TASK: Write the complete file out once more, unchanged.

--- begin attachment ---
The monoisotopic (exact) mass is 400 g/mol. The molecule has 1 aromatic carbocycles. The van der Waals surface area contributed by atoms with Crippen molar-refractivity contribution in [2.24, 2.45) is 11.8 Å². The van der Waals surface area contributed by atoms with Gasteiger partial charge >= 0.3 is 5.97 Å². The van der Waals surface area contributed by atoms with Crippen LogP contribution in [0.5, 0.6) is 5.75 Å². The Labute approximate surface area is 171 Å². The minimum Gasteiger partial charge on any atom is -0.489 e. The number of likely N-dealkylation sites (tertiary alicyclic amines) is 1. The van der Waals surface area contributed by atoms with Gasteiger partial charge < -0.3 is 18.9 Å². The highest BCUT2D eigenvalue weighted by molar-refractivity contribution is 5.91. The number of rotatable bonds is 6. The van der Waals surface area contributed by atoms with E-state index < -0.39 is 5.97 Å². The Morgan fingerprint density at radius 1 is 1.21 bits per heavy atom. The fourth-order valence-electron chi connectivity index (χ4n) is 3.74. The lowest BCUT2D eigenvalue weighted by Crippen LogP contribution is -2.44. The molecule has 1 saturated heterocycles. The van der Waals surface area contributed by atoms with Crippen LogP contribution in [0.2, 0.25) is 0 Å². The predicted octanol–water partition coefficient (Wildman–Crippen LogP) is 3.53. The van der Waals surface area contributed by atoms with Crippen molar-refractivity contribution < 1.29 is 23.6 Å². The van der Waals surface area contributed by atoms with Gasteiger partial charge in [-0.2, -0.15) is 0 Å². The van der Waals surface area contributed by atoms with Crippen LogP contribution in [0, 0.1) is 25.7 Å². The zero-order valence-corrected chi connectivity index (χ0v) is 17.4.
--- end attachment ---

The monoisotopic (exact) mass is 400 g/mol. The molecule has 1 aromatic carbocycles. The van der Waals surface area contributed by atoms with Crippen molar-refractivity contribution in [2.24, 2.45) is 11.8 Å². The van der Waals surface area contributed by atoms with Gasteiger partial charge >= 0.3 is 5.97 Å². The van der Waals surface area contributed by atoms with Crippen LogP contribution in [0.5, 0.6) is 5.75 Å². The Labute approximate surface area is 171 Å². The minimum Gasteiger partial charge on any atom is -0.489 e. The number of likely N-dealkylation sites (tertiary alicyclic amines) is 1. The van der Waals surface area contributed by atoms with Gasteiger partial charge < -0.3 is 18.9 Å². The highest BCUT2D eigenvalue weighted by molar-refractivity contribution is 5.91. The number of rotatable bonds is 6. The van der Waals surface area contributed by atoms with E-state index < -0.39 is 5.97 Å². The Morgan fingerprint density at radius 1 is 1.21 bits per heavy atom. The fourth-order valence-electron chi connectivity index (χ4n) is 3.74. The lowest BCUT2D eigenvalue weighted by Crippen LogP contribution is -2.44. The molecule has 1 saturated heterocycles. The van der Waals surface area contributed by atoms with Crippen LogP contribution in [0.2, 0.25) is 0 Å². The predicted octanol–water partition coefficient (Wildman–Crippen LogP) is 3.53. The van der Waals surface area contributed by atoms with Crippen molar-refractivity contribution < 1.29 is 23.6 Å². The van der Waals surface area contributed by atoms with Gasteiger partial charge in [-0.2, -0.15) is 0 Å². The van der Waals surface area contributed by atoms with Crippen LogP contribution in [0, 0.1) is 25.7 Å². The zero-order valence-corrected chi connectivity index (χ0v) is 17.4.